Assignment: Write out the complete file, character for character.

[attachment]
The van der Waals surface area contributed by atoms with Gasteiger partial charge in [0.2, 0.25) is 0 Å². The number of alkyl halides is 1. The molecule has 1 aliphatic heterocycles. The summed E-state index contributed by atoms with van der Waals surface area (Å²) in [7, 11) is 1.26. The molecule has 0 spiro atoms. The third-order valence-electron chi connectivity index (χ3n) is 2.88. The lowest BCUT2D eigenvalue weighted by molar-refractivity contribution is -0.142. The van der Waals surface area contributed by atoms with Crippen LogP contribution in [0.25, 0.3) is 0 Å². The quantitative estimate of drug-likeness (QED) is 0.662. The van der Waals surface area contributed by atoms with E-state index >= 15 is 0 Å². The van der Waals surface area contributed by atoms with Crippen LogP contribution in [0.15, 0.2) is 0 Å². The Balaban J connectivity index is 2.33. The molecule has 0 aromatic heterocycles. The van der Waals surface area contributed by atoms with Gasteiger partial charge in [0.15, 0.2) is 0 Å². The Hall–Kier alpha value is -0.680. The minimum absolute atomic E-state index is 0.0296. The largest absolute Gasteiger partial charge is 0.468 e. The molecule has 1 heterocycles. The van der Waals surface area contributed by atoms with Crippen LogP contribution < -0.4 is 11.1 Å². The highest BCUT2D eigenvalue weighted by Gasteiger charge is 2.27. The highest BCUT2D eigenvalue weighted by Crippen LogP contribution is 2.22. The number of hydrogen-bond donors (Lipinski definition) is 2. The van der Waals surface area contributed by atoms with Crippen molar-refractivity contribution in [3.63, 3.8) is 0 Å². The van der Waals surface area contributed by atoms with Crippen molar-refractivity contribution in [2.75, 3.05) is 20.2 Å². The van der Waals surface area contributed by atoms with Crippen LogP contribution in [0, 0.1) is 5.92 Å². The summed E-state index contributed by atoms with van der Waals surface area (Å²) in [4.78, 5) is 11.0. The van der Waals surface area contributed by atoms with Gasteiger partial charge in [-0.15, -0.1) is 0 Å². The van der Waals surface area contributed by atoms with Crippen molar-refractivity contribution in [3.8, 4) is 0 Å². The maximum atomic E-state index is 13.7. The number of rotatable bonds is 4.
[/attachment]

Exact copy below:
The van der Waals surface area contributed by atoms with Gasteiger partial charge in [0.2, 0.25) is 0 Å². The number of alkyl halides is 1. The molecule has 1 aliphatic heterocycles. The summed E-state index contributed by atoms with van der Waals surface area (Å²) in [7, 11) is 1.26. The molecule has 0 spiro atoms. The third-order valence-electron chi connectivity index (χ3n) is 2.88. The lowest BCUT2D eigenvalue weighted by molar-refractivity contribution is -0.142. The van der Waals surface area contributed by atoms with Crippen LogP contribution in [0.25, 0.3) is 0 Å². The quantitative estimate of drug-likeness (QED) is 0.662. The van der Waals surface area contributed by atoms with E-state index >= 15 is 0 Å². The van der Waals surface area contributed by atoms with Crippen LogP contribution in [0.15, 0.2) is 0 Å². The Balaban J connectivity index is 2.33. The molecule has 0 aromatic heterocycles. The van der Waals surface area contributed by atoms with Gasteiger partial charge in [0.15, 0.2) is 0 Å². The Hall–Kier alpha value is -0.680. The minimum absolute atomic E-state index is 0.0296. The largest absolute Gasteiger partial charge is 0.468 e. The molecule has 1 heterocycles. The van der Waals surface area contributed by atoms with Crippen LogP contribution < -0.4 is 11.1 Å². The highest BCUT2D eigenvalue weighted by Gasteiger charge is 2.27. The highest BCUT2D eigenvalue weighted by Crippen LogP contribution is 2.22. The number of hydrogen-bond donors (Lipinski definition) is 2. The van der Waals surface area contributed by atoms with Crippen molar-refractivity contribution in [3.63, 3.8) is 0 Å². The van der Waals surface area contributed by atoms with Crippen molar-refractivity contribution in [2.75, 3.05) is 20.2 Å². The van der Waals surface area contributed by atoms with Crippen LogP contribution in [0, 0.1) is 5.92 Å². The summed E-state index contributed by atoms with van der Waals surface area (Å²) in [4.78, 5) is 11.0. The van der Waals surface area contributed by atoms with Gasteiger partial charge in [-0.15, -0.1) is 0 Å². The van der Waals surface area contributed by atoms with Crippen molar-refractivity contribution in [3.8, 4) is 0 Å². The maximum atomic E-state index is 13.7. The number of rotatable bonds is 4.